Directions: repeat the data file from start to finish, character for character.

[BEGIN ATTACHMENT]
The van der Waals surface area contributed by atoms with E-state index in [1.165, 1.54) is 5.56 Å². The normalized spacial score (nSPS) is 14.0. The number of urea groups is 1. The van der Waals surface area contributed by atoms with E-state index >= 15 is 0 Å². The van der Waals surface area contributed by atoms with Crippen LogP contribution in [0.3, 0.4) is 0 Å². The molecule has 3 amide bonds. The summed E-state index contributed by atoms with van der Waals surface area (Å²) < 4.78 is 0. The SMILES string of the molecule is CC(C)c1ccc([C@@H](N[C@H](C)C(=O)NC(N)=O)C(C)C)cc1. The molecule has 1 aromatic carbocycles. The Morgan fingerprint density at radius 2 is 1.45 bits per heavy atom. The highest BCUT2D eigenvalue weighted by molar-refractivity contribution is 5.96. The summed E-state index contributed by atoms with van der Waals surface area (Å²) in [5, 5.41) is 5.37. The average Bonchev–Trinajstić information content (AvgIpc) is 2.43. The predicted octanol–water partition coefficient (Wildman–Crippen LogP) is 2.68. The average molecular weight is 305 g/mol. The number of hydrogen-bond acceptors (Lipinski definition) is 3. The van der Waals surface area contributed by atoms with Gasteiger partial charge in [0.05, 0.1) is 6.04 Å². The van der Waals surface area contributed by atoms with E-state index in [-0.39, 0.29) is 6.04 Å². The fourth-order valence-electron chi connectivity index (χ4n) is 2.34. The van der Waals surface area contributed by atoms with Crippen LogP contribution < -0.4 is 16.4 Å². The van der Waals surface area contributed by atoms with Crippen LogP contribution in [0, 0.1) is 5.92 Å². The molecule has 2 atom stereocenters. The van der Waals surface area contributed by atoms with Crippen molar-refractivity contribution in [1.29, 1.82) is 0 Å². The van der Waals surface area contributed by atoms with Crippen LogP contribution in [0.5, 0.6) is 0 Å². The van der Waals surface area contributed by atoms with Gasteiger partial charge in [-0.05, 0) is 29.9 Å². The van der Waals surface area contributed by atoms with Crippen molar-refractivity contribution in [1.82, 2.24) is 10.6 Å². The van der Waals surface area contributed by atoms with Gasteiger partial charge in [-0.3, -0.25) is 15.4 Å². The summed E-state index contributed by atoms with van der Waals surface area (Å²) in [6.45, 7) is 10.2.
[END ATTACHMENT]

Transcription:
The van der Waals surface area contributed by atoms with E-state index in [1.165, 1.54) is 5.56 Å². The normalized spacial score (nSPS) is 14.0. The number of urea groups is 1. The van der Waals surface area contributed by atoms with E-state index >= 15 is 0 Å². The van der Waals surface area contributed by atoms with Crippen LogP contribution in [0.3, 0.4) is 0 Å². The molecule has 3 amide bonds. The summed E-state index contributed by atoms with van der Waals surface area (Å²) < 4.78 is 0. The SMILES string of the molecule is CC(C)c1ccc([C@@H](N[C@H](C)C(=O)NC(N)=O)C(C)C)cc1. The molecule has 1 aromatic carbocycles. The Morgan fingerprint density at radius 2 is 1.45 bits per heavy atom. The highest BCUT2D eigenvalue weighted by molar-refractivity contribution is 5.96. The summed E-state index contributed by atoms with van der Waals surface area (Å²) in [5, 5.41) is 5.37. The average Bonchev–Trinajstić information content (AvgIpc) is 2.43. The predicted octanol–water partition coefficient (Wildman–Crippen LogP) is 2.68. The average molecular weight is 305 g/mol. The number of hydrogen-bond acceptors (Lipinski definition) is 3. The van der Waals surface area contributed by atoms with Gasteiger partial charge in [0.05, 0.1) is 6.04 Å². The van der Waals surface area contributed by atoms with E-state index in [-0.39, 0.29) is 6.04 Å². The fourth-order valence-electron chi connectivity index (χ4n) is 2.34. The van der Waals surface area contributed by atoms with Crippen LogP contribution < -0.4 is 16.4 Å². The van der Waals surface area contributed by atoms with Crippen LogP contribution in [0, 0.1) is 5.92 Å². The molecule has 2 atom stereocenters. The van der Waals surface area contributed by atoms with Crippen molar-refractivity contribution in [1.29, 1.82) is 0 Å². The van der Waals surface area contributed by atoms with Crippen LogP contribution in [0.5, 0.6) is 0 Å². The van der Waals surface area contributed by atoms with Gasteiger partial charge in [-0.05, 0) is 29.9 Å². The van der Waals surface area contributed by atoms with Crippen molar-refractivity contribution in [1.82, 2.24) is 10.6 Å². The van der Waals surface area contributed by atoms with Gasteiger partial charge in [-0.3, -0.25) is 15.4 Å². The summed E-state index contributed by atoms with van der Waals surface area (Å²) in [6.45, 7) is 10.2.